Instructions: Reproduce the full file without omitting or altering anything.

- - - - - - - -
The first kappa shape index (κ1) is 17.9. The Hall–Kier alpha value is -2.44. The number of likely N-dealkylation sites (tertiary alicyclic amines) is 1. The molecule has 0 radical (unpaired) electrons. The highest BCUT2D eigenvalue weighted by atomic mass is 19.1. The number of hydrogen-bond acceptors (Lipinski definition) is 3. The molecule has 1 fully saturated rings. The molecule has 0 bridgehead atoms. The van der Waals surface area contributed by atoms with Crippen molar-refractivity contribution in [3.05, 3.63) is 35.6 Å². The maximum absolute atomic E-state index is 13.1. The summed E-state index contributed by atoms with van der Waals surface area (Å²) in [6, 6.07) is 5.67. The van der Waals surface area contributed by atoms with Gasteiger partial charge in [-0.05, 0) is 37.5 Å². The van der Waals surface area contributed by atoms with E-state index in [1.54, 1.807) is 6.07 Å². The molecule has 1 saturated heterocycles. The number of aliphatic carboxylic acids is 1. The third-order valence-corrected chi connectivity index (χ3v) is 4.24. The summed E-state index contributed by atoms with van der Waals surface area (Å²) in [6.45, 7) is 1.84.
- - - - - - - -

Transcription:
The first kappa shape index (κ1) is 17.9. The Hall–Kier alpha value is -2.44. The number of likely N-dealkylation sites (tertiary alicyclic amines) is 1. The molecule has 0 radical (unpaired) electrons. The highest BCUT2D eigenvalue weighted by atomic mass is 19.1. The number of hydrogen-bond acceptors (Lipinski definition) is 3. The molecule has 1 fully saturated rings. The molecule has 0 bridgehead atoms. The van der Waals surface area contributed by atoms with Crippen molar-refractivity contribution in [3.05, 3.63) is 35.6 Å². The maximum absolute atomic E-state index is 13.1. The summed E-state index contributed by atoms with van der Waals surface area (Å²) in [6, 6.07) is 5.67. The van der Waals surface area contributed by atoms with Gasteiger partial charge in [-0.05, 0) is 37.5 Å². The van der Waals surface area contributed by atoms with E-state index in [1.54, 1.807) is 6.07 Å². The molecule has 1 saturated heterocycles. The number of aliphatic carboxylic acids is 1. The third-order valence-corrected chi connectivity index (χ3v) is 4.24. The summed E-state index contributed by atoms with van der Waals surface area (Å²) in [6.45, 7) is 1.84.